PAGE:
This new report by the World Bank Group and the Climate Works Foundation provides concrete data to help policy-makers understand the broader potential of climate-smart development investments.
It outlines how government actions can boost economic performance and benefit lives, jobs, crops, energy, and GDP - as well as emissions reductions to combat climate change.
- With careful design, the same development projects that improve communities, save lives, and increase GDP can also fight climate change.
- A new study examines the multiple benefits for a series of policy scenarios addressing transportation and energy efficiency in buildings and industry in five countries and the European Union.
- It provides concrete data to help policymakers understand the broader potential of climate-smart development investments.
Modernizing landfills and cleaning up open dumps have obvious benefits for surrounding communities, but the value reaches deeper into the national budget that may be evident at first glance.
For a country like Brazil, where waste-to-energy technology is being piloted today, integrated solid waste management practices including building sanitary landfills that capture greenhouse gas emissions to generate electricity can improve human health, add jobs, increase the energy supply, reduce the impact on climate change, and boost national GDP.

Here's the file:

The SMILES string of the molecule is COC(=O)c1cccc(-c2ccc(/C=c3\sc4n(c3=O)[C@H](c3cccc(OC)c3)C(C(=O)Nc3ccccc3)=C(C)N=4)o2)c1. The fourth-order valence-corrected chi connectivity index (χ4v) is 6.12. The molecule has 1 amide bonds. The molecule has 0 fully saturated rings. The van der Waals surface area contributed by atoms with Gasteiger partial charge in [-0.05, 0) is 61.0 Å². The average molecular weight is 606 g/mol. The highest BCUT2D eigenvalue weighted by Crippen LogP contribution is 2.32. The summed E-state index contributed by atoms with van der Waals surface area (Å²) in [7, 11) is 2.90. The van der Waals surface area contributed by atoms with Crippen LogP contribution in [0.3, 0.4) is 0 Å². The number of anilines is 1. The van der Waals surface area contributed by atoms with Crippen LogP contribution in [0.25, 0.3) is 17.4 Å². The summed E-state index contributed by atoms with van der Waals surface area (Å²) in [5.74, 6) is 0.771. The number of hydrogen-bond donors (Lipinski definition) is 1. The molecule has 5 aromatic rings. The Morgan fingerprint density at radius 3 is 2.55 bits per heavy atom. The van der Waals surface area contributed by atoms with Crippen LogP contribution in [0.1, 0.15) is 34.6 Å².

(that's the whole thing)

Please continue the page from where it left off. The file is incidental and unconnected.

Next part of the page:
“Climate change poses a severe risk to global economic stability, but it doesn’t have to be like this,” said World Bank Group President Jim Yong Kim. “At the World Bank Group, we believe it’s possible to reduce emissions and deliver jobs and economic opportunity, while also cutting health care and energy costs. This report provides powerful evidence in support of that view.”
The report, Climate-Smart Development: Adding Up the Benefits of Actions that Help Build Prosperity, End Poverty and Combat Climate Change, focuses on five large countries – Brazil, China, India, Mexico, and the United States – plus the European Union. It examines the benefits of all six implementing three sets of policies on clean transportation, energy efficiency in industry, and energy efficiency in buildings.
To read the full report, please click here.
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